309 Shirley Road, Shirley,
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Builder William Buck became interested in the flourishing cinema trade and decided to open one, namely the Atherley, the first all-purpose built cinema in the area. He opened just five months after the Southampton sailing of the ill-fated Titanic disaster with a twin bill of "The Fatal Mirror" & "The Golden anniversary" on September 14th, 1912.
Seating was always preferred by children in the balcony especially for the weekly Saturday morning shows. Mr. Buck used his car to collect patients from local hospitals for film shows, and later in life, he became the Mayor of Shirley in 1933, while his son Jack Jr., managed. A 1919 renovation included an extra wing to the main building with a larger screen and better sight lines. The seating count rose from 650 to 1,130. Charlie Chaplin’s films were extremely well attended and it was said to be "the best tuppence worth in the world." July 1929 saw and heard the George Jessell talking/singing picture "Lucky Boy" with crowds jamming the cinema for this new experience.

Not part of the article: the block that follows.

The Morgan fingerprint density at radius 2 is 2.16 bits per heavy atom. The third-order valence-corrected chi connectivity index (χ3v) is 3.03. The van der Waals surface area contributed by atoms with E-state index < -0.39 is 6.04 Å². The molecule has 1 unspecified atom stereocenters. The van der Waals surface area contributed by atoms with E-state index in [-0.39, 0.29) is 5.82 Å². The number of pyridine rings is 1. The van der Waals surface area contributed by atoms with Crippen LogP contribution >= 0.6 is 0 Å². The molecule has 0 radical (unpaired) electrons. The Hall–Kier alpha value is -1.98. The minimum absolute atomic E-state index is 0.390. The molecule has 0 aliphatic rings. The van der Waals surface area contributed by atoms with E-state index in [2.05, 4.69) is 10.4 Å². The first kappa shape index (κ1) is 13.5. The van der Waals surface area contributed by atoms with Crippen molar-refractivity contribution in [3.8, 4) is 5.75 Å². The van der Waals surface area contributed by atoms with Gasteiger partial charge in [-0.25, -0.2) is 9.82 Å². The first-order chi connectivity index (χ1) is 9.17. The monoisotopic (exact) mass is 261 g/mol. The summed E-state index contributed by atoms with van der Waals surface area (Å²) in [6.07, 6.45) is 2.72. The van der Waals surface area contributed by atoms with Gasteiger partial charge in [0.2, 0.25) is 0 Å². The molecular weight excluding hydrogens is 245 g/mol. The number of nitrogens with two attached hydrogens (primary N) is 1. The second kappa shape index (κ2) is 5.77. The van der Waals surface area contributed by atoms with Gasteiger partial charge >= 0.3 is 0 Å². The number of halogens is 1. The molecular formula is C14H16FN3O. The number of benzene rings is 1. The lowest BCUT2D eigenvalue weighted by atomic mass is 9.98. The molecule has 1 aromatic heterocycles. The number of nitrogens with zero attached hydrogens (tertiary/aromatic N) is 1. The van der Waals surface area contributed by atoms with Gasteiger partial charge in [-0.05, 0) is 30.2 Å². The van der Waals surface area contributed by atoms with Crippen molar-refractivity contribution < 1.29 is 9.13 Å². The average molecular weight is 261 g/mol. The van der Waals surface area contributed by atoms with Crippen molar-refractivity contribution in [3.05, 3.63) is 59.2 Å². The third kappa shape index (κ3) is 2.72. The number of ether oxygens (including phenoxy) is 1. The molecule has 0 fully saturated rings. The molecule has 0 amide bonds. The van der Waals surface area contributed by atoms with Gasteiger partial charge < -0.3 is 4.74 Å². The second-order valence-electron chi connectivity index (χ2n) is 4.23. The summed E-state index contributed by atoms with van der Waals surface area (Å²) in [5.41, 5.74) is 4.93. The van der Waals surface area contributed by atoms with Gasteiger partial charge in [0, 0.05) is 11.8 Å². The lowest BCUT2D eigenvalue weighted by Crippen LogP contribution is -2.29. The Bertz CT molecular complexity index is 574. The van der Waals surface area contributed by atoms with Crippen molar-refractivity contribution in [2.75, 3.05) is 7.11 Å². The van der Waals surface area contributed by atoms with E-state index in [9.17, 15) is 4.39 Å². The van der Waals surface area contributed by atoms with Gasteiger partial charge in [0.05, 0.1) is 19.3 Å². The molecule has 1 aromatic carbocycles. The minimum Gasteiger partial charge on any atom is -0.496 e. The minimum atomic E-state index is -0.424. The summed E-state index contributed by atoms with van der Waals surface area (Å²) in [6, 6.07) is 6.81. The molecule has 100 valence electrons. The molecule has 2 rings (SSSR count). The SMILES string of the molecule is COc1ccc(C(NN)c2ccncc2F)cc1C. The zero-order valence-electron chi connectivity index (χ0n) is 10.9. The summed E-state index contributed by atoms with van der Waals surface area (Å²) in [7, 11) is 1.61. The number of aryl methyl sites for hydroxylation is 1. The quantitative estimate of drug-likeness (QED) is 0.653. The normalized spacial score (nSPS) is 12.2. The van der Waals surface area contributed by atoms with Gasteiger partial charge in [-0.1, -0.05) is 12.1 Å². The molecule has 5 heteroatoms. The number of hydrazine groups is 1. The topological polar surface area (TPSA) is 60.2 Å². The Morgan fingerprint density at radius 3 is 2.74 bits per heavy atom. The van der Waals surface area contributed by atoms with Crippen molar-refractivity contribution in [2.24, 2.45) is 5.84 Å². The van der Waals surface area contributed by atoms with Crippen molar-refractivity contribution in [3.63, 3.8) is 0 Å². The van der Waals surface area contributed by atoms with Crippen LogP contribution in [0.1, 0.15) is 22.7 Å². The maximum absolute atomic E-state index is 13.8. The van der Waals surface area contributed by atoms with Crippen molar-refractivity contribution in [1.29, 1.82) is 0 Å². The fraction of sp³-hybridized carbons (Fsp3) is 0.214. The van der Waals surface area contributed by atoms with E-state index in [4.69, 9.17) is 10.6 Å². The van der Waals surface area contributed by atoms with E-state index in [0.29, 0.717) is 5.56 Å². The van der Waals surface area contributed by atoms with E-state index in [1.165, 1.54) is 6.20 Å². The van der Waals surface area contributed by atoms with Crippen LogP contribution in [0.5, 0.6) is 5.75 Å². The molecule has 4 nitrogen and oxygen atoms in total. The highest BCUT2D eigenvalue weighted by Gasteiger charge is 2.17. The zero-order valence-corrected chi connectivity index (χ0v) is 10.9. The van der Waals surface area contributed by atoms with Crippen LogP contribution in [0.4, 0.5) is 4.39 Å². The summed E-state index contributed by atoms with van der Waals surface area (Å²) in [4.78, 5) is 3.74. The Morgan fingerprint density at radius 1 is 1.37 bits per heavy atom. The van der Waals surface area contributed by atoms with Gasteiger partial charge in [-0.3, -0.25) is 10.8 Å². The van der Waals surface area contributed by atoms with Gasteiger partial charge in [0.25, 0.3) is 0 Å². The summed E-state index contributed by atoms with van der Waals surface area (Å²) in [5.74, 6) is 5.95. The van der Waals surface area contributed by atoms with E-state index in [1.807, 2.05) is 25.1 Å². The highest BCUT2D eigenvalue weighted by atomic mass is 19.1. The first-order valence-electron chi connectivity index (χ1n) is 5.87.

The Atherley beat all of the other cinemas by installing CinemaScope in 1955 with "The Robe" presented in Stereophonic sound. Other films played from Greece, India and China along with special live programmes of Opera and Ballet. Another regular event held there was the Southampton Film Society.
Like other houses, trade declined due to television, with the last picture show screened on Saturday November 15th, 1975;“Secrets of Sweet Sixteen” and “Passion Pill Swinger”. Bingo took over, today known as the New Century Bingo Club. The small balcony was converted into offices.
It is rumored that the Atherley also produced some television programming.
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